How to Sleep When Working Night Shifts

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While many of us are focused on getting eight hours of sleep each night, about 4.6 million Americans work the night shift. A non-traditional work schedule, especially one that’s inconsistent, can generate health issues

So, how do you sleep while working a night shift? I examined the latest research and compiled a list of tips for those who work after the sun sets. 

Editor’s Note: The information provided should not be considered a substitute for professional advice. Please consult a sleep doctor or other healthcare professional if you have questions related to your own health.

Is It Unhealthy to Work the Night Shift?

There are many health risks associated with working night shifts. Most notably, it can affect your circadian rhythm, or your 24-hour sleep-wake cycle. If you’re consistently sleep deprived, you have a higher risk of developing ulcers, weight gain, and heart disease. 

Night shift workers are also at risk for developing Shift Work Sleep Disorder, which can make it harder for people to fall asleep and stay asleep.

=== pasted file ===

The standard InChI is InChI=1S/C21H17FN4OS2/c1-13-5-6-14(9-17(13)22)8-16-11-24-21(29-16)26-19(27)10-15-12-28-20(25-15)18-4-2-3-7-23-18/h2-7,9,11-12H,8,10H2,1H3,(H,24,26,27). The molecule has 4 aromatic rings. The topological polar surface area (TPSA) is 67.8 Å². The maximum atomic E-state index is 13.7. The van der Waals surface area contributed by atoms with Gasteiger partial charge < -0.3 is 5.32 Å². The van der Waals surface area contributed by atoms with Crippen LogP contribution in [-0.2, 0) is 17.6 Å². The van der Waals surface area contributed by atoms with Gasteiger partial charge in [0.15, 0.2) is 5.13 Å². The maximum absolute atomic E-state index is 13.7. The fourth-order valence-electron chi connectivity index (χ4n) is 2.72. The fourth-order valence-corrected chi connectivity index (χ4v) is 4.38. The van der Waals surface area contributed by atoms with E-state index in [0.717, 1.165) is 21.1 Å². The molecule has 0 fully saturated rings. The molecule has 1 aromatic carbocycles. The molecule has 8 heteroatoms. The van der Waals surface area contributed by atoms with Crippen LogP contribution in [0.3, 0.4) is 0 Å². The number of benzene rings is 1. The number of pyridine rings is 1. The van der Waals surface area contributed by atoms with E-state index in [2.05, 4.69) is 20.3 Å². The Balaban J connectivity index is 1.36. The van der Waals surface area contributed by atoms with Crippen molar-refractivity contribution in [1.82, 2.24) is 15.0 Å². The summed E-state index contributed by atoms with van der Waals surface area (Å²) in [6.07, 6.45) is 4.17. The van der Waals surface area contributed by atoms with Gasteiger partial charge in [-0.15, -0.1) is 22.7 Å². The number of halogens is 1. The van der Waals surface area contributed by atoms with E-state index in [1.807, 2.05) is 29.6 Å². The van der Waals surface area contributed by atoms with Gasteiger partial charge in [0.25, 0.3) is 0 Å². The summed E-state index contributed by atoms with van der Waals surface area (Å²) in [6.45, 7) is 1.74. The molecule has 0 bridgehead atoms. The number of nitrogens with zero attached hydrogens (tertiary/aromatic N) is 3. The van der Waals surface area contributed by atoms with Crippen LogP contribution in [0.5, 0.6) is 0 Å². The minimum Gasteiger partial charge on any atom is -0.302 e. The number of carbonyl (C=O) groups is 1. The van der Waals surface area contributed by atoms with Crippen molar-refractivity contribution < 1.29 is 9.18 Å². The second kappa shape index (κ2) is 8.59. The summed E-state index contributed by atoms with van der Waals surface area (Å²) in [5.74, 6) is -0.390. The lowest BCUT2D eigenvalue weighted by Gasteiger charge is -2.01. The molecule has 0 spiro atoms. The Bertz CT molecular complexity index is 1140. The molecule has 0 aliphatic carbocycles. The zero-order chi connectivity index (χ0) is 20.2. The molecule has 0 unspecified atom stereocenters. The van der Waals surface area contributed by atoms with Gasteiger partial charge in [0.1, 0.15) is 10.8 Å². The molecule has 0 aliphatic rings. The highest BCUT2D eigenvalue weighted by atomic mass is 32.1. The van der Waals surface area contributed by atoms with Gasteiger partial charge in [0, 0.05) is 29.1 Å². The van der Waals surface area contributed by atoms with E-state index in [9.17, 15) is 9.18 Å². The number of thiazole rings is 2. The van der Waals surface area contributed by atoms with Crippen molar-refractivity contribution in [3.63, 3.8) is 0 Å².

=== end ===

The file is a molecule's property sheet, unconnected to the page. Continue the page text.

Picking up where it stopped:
Tips for Night Shift Workers

If you work nights, you may want to build healthy habits so you can help combat some of these common health issues. I’ve outlined some tips below, but please note: Since not all jobs are the same, not all  advice may apply to everyone’s situation. 

Switch to a Clockwise Work Schedule

If you don’t work consistent shifts, it may be helpful to request consistent schedule changes. Research suggests that it’s easier for shift workers to adjust to the changes when their shifts rotate clockwise. For example, one weekly schedule could look like this: day shift, evening shift, night shift, morning shift, and day shift. 

tired woman hitting alarm clock

It’s much harder to cope when your schedule goes counterclockwise, so if you work an inconsistent schedule, you may want to ask your employer to consider a clockwise rotation. 

Consume Caffeine Wisely

One 2010 study reported that caffeine intake may reduce the number of work errors of those doing shift work or working nights.